Power Jerk Behind The Neck
AKA Behind the neck power jerk
The power jerk behind the neck is a simple variation of the power jerk that can serve a few purposes in training.
Secure the bar behind the neck as you would for a back squat with your hands in your jerk-width grip, the feet at approximately hip-width and the toes turned out slightly. Keep the weight balanced on the heels while maintaining full foot contact with the floor. Bend slightly at the knees only, keeping the trunk vertical and the weight on the heels. Transition immediately at the bottom of this dip and drive aggressively with the legs against the floor to accelerate the barbell upward. As you finish the extension of the legs, begin pushing against the bar with the arms, quickly lifting the feet and transitioning them into your squat stance, punching the arms into a locked-out overhead position as you sit into a partial squat. Secure and stabilize the bar overhead before recovering into a standing position with the bar still overhead. The thighs must remain above horizontal in the squat for the lift to qualify as a power jerk; if the squat is below this depth, it is a squat jerk.
Because the bar and the trunk begin in the same place and orientation respectively that they should be in when the bar is overhead, the bar path should be perfectly vertical and the trunk should remain in the same orientation (inclined forward very slightly). Be cautious not to hinge at the hips when dipping.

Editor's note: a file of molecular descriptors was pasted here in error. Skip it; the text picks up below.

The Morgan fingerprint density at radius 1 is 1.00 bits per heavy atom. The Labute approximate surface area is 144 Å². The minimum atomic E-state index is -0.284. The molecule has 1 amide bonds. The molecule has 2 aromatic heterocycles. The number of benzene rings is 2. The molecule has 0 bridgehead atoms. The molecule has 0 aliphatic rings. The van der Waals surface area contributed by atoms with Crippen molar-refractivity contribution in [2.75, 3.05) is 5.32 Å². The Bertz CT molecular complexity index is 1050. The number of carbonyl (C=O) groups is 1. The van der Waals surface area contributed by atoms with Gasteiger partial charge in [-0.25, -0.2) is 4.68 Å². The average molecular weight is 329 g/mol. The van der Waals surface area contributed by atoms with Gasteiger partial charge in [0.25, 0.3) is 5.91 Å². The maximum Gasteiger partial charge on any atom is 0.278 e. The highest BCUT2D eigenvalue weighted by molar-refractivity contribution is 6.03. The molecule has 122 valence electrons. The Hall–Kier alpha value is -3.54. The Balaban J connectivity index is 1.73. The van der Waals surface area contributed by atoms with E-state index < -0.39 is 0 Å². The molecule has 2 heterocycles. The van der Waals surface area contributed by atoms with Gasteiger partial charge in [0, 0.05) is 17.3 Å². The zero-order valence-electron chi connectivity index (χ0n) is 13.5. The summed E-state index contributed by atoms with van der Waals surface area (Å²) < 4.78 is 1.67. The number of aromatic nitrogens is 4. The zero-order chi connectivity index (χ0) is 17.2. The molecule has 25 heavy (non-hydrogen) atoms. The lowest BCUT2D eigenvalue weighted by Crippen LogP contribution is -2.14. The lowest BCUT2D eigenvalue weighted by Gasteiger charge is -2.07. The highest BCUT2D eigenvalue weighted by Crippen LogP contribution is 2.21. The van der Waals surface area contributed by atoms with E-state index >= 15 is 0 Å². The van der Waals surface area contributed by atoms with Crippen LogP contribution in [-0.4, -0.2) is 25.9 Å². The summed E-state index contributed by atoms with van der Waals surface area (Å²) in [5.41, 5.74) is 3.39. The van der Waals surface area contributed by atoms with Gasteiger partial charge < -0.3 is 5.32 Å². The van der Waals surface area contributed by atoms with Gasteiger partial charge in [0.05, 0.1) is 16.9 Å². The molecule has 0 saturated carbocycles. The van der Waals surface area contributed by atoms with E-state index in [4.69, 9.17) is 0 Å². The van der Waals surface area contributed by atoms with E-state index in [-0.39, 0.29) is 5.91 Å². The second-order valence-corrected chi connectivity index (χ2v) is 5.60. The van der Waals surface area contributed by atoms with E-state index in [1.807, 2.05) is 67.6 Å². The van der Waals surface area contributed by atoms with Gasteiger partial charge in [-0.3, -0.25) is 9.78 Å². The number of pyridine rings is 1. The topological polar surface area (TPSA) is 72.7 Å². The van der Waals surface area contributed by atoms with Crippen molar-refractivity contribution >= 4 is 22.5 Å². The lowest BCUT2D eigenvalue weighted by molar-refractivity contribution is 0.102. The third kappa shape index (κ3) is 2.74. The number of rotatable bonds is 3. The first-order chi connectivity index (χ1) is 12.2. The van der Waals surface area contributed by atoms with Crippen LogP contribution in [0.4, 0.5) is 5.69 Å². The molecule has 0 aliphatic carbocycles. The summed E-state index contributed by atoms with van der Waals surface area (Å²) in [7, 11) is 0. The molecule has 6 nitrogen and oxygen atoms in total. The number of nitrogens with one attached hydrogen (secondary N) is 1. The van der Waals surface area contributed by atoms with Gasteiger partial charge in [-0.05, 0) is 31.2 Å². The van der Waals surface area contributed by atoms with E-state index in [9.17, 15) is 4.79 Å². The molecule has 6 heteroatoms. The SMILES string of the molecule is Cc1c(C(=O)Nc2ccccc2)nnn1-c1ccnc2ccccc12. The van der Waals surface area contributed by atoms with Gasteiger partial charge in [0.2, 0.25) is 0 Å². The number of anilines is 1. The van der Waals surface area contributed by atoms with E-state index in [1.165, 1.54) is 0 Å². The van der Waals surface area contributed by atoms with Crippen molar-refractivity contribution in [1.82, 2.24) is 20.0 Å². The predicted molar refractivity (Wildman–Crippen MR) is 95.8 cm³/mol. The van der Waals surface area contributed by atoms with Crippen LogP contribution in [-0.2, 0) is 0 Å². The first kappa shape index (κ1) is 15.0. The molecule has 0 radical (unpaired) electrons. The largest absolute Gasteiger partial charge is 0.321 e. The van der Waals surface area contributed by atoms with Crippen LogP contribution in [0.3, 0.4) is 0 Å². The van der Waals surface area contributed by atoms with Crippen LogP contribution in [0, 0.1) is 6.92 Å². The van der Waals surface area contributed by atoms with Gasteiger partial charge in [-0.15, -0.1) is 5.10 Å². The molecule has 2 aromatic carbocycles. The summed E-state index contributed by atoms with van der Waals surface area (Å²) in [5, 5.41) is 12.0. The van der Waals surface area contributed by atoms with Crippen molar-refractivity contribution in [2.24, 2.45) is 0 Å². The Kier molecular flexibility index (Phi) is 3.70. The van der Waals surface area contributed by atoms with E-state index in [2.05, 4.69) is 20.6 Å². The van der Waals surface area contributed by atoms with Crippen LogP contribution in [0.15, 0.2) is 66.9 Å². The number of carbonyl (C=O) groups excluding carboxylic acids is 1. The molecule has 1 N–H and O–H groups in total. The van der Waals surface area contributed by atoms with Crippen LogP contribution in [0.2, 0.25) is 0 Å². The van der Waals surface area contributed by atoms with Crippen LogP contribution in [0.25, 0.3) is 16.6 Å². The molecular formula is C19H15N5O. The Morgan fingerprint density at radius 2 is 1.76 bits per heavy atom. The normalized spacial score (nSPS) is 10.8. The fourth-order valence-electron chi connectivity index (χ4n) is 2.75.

The power jerk behind the neck can be used for the same basic reasons as the power jerk in training, but with the added element of reinforcing the proper position of the bar overhead and strengthening the upper back to support the overhead position.
Sets of 1-3 reps are suggested with weights anywhere from 70% to the lifter’s maximum power jerk. Generally this exercise should be performed following any snatch variants and possibly before clean variants depending on what the intended emphasis of the workout is. With light weights, it can be used as a technique primer before split jerks or power jerks to train a more vertical drive or higher drive and reinforce the proper overhead position.
The power jerk behind the neck can be performed without the feet leaving the floor, in which case it becomes a push jerk behind the neck. It can also be performed with a snatch grip as a common way to secure the bar overhead for heavy overhead squats.